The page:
HILO —More Hawaii County voters are expected to vote by mail this election, but early walk-in voting will be limited to three locations, and three small precincts won’t have a polling place at all, under changes instituted this year by the county Elections Office.
In the wake of firings, a rehiring and accusations about the readiness of her office to conduct an election, County Clerk Jamae Kawauchi held a news conference Thursday to give candidates and the media an update. Elections staff also demonstrated the county’s two types of voting machines.
Kawauchi described the Elections Office’s voter awareness campaigns that included the county’s first ever “Talk Story Tuesday” voter educational sessions held in Hilo, Kona, Ka’u, Pahoa, Honokaa and Waikoloa. More than 20 voter registration drives were also held.
She also noted educational programs being held for high schoolers, middle schoolers and elementary schoolers to begin the voter awareness process early.
Kawauchi said that as of Wednesday, more than half of all Hawaii County residents, 101,000 of a total permanent population of 184,158 people of ages, are registered to vote. That shows a high level of interest in government, she said.
“We want to create a community of people who feel included in the process of government,” Kawauchi said. “We have a very, very included population of people.”
This year, for the first time, permanent absentee ballot registration forms were mailed to all 101,000 voters who were registered to vote at the time. So far, the number of people registered to vote by mail has increased by 167 percent, from 6,400 to 17,085. Kawauchi said voters can continue sending in the absentee ballot applications as long as they reach her office by Aug. 4 for the Aug. 11 primary election. Her office expects to begin mailing out the absentee ballots on July 23.
That’s also about when voters should begin seeing the yellow voter registration cards in the mail informing them of their precincts and polling places. Kawauchi said the cards, which are usually mailed out much earlier, are later this year because of the lengthy reapportionment and redistricting processes that included litigation.
Kawauchi said the Elections Office cut two early walk-in voting locations — Pahala and Kohala — that were begun in 2010. She said the small number of voters in the two locations made it difficult to justify the personnel and resources to keep them open. The early walk-in voting locations at the West Hawaii Civic Center, Waimea Community Center and Aupuni Center in Hilo will run from July 30 to Aug. 9. The polling places will have ballots for all county voters, regardless of their precincts. They’ll be open from 8 a.m. to 4 p.m. each day except Sunday, she said.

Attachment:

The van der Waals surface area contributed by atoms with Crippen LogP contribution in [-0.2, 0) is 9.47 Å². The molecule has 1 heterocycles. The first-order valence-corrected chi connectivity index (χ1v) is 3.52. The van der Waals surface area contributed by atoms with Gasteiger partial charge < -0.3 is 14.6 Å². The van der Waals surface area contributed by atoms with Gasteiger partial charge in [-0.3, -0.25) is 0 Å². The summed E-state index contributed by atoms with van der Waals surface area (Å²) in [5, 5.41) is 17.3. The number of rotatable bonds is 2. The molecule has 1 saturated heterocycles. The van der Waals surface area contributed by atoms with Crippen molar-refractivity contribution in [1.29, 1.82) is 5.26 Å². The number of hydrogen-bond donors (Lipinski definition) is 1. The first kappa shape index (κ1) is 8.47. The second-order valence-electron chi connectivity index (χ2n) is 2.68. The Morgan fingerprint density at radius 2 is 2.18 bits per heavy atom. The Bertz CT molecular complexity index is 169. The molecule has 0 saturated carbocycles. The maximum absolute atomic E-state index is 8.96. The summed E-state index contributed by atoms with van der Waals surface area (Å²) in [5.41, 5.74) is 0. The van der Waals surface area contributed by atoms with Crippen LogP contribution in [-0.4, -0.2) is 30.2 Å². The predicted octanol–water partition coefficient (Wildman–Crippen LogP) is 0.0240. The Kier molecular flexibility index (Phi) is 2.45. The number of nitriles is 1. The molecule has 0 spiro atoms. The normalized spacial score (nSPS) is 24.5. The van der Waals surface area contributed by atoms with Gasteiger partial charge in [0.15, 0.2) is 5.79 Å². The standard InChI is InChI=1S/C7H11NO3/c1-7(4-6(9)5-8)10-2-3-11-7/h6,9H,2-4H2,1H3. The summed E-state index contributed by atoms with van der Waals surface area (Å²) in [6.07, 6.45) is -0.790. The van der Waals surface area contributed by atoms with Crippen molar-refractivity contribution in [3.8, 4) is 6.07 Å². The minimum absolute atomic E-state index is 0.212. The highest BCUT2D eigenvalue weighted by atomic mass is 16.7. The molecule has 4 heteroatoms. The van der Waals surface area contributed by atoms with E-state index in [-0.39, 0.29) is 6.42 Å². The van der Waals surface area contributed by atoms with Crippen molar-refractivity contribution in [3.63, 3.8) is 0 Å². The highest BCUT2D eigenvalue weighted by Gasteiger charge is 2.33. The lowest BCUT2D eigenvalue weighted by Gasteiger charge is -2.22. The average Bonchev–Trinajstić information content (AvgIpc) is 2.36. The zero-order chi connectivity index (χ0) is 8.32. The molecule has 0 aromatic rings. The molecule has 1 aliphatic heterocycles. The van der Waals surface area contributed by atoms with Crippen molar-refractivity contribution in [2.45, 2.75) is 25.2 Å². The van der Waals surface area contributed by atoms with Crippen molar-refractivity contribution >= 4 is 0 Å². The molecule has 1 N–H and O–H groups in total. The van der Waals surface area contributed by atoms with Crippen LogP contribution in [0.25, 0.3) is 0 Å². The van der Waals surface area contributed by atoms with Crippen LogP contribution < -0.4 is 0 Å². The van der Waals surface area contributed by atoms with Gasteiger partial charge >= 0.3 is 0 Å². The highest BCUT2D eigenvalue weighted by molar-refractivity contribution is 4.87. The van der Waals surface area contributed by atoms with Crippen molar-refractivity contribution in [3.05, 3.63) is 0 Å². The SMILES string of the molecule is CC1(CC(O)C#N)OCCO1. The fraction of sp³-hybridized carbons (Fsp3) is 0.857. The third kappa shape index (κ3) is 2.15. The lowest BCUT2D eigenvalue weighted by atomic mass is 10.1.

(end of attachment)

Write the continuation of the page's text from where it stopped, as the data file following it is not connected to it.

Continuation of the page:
“Voters want choices,” Kawauchi said. “We provide them with as many opportunities to vote as we can.”
Three precincts — 01/09 in Hilo, 03/02 in Keaau and 03/03 in Pahoa — won’t have a polling place at all, under a new state law that creates “pocket” or “virtual” precincts for voters living in population areas of fewer than 500 voters. Absentee ballots will be mailed to those voters, who also have the option of voting early at the walk-in sites instead, she said. Kawauchi said about 2,600 voters statewide fall into this category, and fewer than 500 on the Big Island.
The county Elections Office has recently come under fire after Kawauchi fired Elections Office Administrator Pat Nakamoto, warehouse manager Glen Shikuma and two other employees following an investigation that alleged drinking, storage of alcohol and running a private business out of the county elections warehouse on Makaala Street. Nakamoto has since been reinstated after a grievance process conducted by the administration, but she has not returned to the job.
Hilo Councilman Dennis Onishi, who has taken his concerns about the readiness of the office to conduct an election all the way to the state Elections Commission, was not in the room during the 1 1/2-hour update. He did not return calls placed on his office phone and cellphone Thursday afternoon.
Onishi has asked that Kawauchi brief the County Council on election readiness, but Council Chairman Dominic Yagong has rejected the request. Kawauchi said after the news conference that Thursday’s event was not in response to Onishi’s request but something long-planned to begin the 30-day countdown to the primary election.
“There never was a need for a presentation before the council,” Yagong said, “but after what we saw today I know they’ve got a real good grip on what’s going on.”